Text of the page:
Thursday, July 9th

Paul says he didn’t come to convince people with eloquent wisdom, that the cross not be emptied of its power.  That might sound strange, but in many ways, it makes sense.  If someone is won to faith based on a good argument, then another good argument may convince them not to believe.  Rather let the Spirit use the power of the cross to convert. This also means that we don’t have to worry about having all the answers; rather, we can focus just on being faithful as the Spirit leads us.

Wednesday, July 8th

Looking at the same passage as yesterday, I realized that I think this passage also has a pertinent message to share with us in our age of pandemic.  Lately the best indicator of how someone feels about face coverings and the social responsibility to care for others has been not one’s faith but one’s political party.  This very thing is exactly contrary to this message of scripture, in which people are prioritizing following a worldly leader’s counsel over following what should be uniting us in Christ.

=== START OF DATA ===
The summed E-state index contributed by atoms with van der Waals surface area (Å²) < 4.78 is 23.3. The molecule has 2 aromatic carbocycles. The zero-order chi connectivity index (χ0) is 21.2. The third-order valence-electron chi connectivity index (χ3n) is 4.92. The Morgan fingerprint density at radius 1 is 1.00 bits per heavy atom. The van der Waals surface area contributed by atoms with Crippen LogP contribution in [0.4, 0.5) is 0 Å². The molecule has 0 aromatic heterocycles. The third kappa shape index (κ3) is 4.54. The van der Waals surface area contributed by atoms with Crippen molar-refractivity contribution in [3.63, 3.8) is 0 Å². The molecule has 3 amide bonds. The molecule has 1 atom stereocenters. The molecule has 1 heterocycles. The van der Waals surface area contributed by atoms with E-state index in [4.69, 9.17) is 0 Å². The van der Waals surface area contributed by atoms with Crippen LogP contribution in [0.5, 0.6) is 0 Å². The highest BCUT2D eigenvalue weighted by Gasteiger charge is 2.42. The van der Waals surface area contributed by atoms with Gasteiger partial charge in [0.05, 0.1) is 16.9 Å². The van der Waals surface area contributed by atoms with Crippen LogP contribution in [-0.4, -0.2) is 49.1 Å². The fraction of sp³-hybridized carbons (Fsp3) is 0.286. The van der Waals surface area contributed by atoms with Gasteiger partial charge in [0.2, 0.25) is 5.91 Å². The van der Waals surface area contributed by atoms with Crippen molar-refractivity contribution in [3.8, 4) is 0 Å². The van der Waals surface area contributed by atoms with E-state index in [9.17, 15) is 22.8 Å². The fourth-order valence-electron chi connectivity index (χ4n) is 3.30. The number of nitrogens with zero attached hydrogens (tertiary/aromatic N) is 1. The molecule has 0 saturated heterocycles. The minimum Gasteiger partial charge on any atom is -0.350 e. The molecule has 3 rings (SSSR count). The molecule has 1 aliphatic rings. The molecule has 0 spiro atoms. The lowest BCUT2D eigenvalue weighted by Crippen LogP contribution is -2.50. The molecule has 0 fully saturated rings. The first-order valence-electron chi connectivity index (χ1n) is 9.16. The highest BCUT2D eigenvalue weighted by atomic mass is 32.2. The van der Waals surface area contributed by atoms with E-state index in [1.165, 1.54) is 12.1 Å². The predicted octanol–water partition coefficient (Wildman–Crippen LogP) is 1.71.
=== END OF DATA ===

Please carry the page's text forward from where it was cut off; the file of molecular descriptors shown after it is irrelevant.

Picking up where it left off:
Tuesday, July 7th

What Paul is speaking against in this passage was the beginnings of denominationalism.  While there are great things each denomination can teach us, I’m afraid our thousands and thousands of denominations have put a divided face to the world that shows the world the way we, as the church, can sometimes, and historically did, struggle to get along.  Let us still find ways to be united and not divided into our own little camps.

Monday, July 6th

When I was a youth and children’s minister, I used to use pencils to teach kids that we are stronger together than apart.  The illustration went like this:  I would have one of the kids volunteer as someone strong enough to break a pencil.  The kid could always do it; then I would keep adding pencils until he or she could no longer break them.  It was a great object lesson for our strength in unity, and it holds true no matter the age.